The best books to read when you’re hungry

Why are we passionate about this?

Our obsessions with food and history mean that recipes are not the end of the journey, but the beginning. Recipes are an answer to a whole host of questions, challenges, and opportunities, and those are the stories that interest us. A recipe with no history is like the punch line with no preceding joke, incomplete at best.   


We wrote...

The Cuban Sandwich: A History in Layers

By Andrew T. Huse, Bárbara Cruz, and Jeff Houck,

Book cover of The Cuban Sandwich: A History in Layers

What is our book about?

Now at long last there is a chronicle worthy of the Cuban sandwich and the people who create it, brought to you by three of the sandwich’s most obsessive fans. Together, we trace the epic journey of the mixto, Cubano, and medianoche from hazy origins, through the cafes of Havana, and on to several generations of exiles in new lands. We bring the story of the sandwich to life with interviews and profiles of artisans who practice the arts of Cuban bread, ham, roast pork, and more. Finally, readers will find professional tips for creating their own glorious Cuban sandwiches at home, and in the process, honor the journeys of those who made it possible.  

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The books we picked & why

Book cover of Cross Greek Cookery

Andrew T. Huse, Bárbara Cruz, and Jeff Houck Why did I love this book?

Capitalizing on the charming landmark “Cross Creek” novel about her fish-out-of-water life in central Florida’s backwoods in the 1920s, Rawlings shares recipes using ingredients she harvested from her primitive surroundings.

There isn’t much call in the Instacart and UberEats era for entertaining dinner guests with Pot Roast of Bear, Lamb Kidneys with Sherry, or Alligator-Tail Steak. The days of serving Jellied Tongue have long passed, thankfully. Rawlings and her Cross Creek neighbors ate those dishes by necessity more than choice.

You devour what the land provides, whether it’s by shovel, by hook, or by gun. When the world gives you loquats, you make Loquat Jelly.

By Marjorie Kinnan Rawlings,

Why should I read it?

1 author picked Cross Greek Cookery as one of their favorite books, and they share why you should read it.

What is this book about?

The Classic Book on Southern Cooking
First published in 1942, Cross Creek Cookery was compiled by Pulitzer Prize-winning author Marjorie Kinnan Rawlings at the request of readers who wanted to recreate the luscious meals described in Cross Creek -- her famous memoir of life in a Florida hamlet.
Lovers of old-fashioned, down-home cooking will treasure the recipes for Grits, Hush-Puppies, Florida Fried Fish, Orange Fluff, and Utterly Deadly Southern Pecan Pie. For more adventuresome palates, there are such unusual dishes as Minorcan Gopher Stew, Coot Surprise, Alligator-Tail Steak, Mayhaw Jelly, and Chef Huston's Cream of Peanut Soup.
Spiced with delightful…


Book cover of Southern Food: At Home, on the Road, in History

Andrew T. Huse, Bárbara Cruz, and Jeff Houck Why did I love this book?

In the Twentieth Century, the U.S. took stock of its regional specialties, resulting in landmark publications around the country. Many of the resulting books then and now tend to fixate on recipes alone, the tip of the culinary iceberg.  

During the 1980s, John Egerton meandered around the South looking for vestiges of vittles only found there at a time when regional cooking specialties across the US seemed to be fading fast.  With snippets of travel writing, interviews with artisans, anecdotes, and recipes, Southern Food demonstrated the culinary vitality and diversity of the South in one volume.   

Egerton’s work revealed the need for deeper research and more context to make sense of culinary traditions. It also helped casual observers to recognize the importance of Southern food, and that before mass-produced popular culture took hold, all food was essentially regional.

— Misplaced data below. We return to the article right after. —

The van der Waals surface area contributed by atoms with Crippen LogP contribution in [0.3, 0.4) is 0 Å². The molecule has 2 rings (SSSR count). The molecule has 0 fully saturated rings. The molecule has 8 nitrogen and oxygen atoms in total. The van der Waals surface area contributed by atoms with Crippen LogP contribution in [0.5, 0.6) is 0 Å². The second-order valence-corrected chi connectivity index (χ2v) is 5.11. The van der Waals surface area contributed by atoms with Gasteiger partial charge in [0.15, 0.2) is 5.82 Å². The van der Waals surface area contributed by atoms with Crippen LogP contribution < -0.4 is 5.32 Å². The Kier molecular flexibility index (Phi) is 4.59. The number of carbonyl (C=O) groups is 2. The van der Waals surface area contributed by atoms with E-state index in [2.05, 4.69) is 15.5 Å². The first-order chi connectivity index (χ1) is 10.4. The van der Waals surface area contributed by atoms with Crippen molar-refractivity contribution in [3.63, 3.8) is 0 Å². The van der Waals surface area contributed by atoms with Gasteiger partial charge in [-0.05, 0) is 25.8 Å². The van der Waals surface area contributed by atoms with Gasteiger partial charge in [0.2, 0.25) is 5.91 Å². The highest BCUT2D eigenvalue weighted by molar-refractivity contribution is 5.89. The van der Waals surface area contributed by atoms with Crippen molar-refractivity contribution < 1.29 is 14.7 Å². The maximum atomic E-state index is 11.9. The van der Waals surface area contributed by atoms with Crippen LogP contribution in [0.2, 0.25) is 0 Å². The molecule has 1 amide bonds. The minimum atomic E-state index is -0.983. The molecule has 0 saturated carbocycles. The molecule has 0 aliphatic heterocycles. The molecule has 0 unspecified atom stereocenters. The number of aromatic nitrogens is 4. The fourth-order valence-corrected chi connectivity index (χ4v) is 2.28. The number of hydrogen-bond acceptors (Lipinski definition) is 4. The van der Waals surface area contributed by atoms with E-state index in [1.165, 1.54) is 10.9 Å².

By John Egerton,

Why should I read it?

2 authors picked Southern Food as one of their favorite books, and they share why you should read it.

What is this book about?

Hailed as an instant classic when it appeared in 1987, John Egerton's Southern Food captures the flavor and feel of what it has meant for southerners, over the generations, to gather at the table. This book is for reading, for cooking, for eating (in and out), for referring to, for browsing in, and, above all, for enjoying. Egerton first explores southern food in more than 200 restaurants in eleven southern states; he describes their specialties and recounts his conversations with owners, cooks, waiters, and customers. Then, because some of the best southern cooking is done at home, Egerton offers more…


Book cover of Norman Van Aken's Feast of Sunlight: 200 Inspired Recipes from the Master of New World Cuisine

Andrew T. Huse, Bárbara Cruz, and Jeff Houck Why did I love this book?

Norman Van Aken is known internationally for introducing "fusion" into the lexicon of modern cookery as the founding father of New World Cuisine. 

Van Aken found his cooking voice in Key West by marrying Caribbean ingredients and spices with classic cooking techniques. 

He wrote this landmark book while helming Key West's Mira restaurant, where he showcased lobster terrine with caviar on a champagne yogurt dressing, curried carrot and chicken soup, and grilled marinated shrimp and chorizo.

Chef Charlie Trotter once called Van Aken, “the Walt Whitman of American Cuisine.” That would make this book his “Leaves Of Grass.” Poetry indeed.

By Norman Van Aken,

Why should I read it?

1 author picked Norman Van Aken's Feast of Sunlight as one of their favorite books, and they share why you should read it.

What is this book about?

Welcome to the New World. The tastiest, most imaginative cooking in America today comes not from the East Coast or the West Coast but the South Coast, especially Florida. That's where Norman Van Aken, Florida's most celebrated chef, has created New World Cuisine, a passionate marriage between the vibrant flavours of the South, Southwest, Latin America, and the Caribbean and the classic techniques of Europe and the Mediterranean. Here are big, bold flavours exquisitely prepared and beautifully presented, from a true master who, in these 200 glorious recipes, happily reveal his secrets to the home cook.


Book cover of Imbibe!: From Absinthe Cocktail to Whiskey Smash, a Salute in Stories and Drinks to "Professor" Jerry Thomas, Pioneer of the American Bar

Andrew T. Huse, Bárbara Cruz, and Jeff Houck Why did I love this book?

This well-researched volume explores the history of cocktails in the U.S. through the godfather of bartenders everywhere, Jerry Thomas. 

Since Thomas was the first to systematically record the drinks of his age, publishing his first bartender’s guide in 1862, his writings serve as important historic sources from anyone interested in mixology.